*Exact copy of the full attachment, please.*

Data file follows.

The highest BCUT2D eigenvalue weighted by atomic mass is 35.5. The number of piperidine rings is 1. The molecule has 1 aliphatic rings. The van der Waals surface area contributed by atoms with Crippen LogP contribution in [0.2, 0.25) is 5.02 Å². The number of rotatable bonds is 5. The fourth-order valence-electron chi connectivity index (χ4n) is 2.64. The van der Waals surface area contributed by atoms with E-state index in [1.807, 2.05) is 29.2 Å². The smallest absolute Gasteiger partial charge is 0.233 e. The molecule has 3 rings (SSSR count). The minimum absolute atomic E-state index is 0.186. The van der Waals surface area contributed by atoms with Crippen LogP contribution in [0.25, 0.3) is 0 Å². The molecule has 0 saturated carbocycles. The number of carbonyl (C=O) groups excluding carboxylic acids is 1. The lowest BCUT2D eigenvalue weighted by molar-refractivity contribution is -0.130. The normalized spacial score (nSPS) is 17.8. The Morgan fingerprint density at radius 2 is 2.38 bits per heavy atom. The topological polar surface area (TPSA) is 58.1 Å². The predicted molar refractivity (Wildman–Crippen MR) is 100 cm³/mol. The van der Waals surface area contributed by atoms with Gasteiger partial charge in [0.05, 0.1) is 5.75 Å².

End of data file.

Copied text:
The highest BCUT2D eigenvalue weighted by atomic mass is 35.5. The number of piperidine rings is 1. The molecule has 1 aliphatic rings. The van der Waals surface area contributed by atoms with Crippen LogP contribution in [0.2, 0.25) is 5.02 Å². The number of rotatable bonds is 5. The fourth-order valence-electron chi connectivity index (χ4n) is 2.64. The van der Waals surface area contributed by atoms with E-state index in [1.807, 2.05) is 29.2 Å². The smallest absolute Gasteiger partial charge is 0.233 e. The molecule has 3 rings (SSSR count). The minimum absolute atomic E-state index is 0.186. The van der Waals surface area contributed by atoms with Crippen LogP contribution in [0.25, 0.3) is 0 Å². The molecule has 0 saturated carbocycles. The number of carbonyl (C=O) groups excluding carboxylic acids is 1. The lowest BCUT2D eigenvalue weighted by molar-refractivity contribution is -0.130. The normalized spacial score (nSPS) is 17.8. The Morgan fingerprint density at radius 2 is 2.38 bits per heavy atom. The topological polar surface area (TPSA) is 58.1 Å². The predicted molar refractivity (Wildman–Crippen MR) is 100 cm³/mol. The van der Waals surface area contributed by atoms with Gasteiger partial charge in [0.05, 0.1) is 5.75 Å².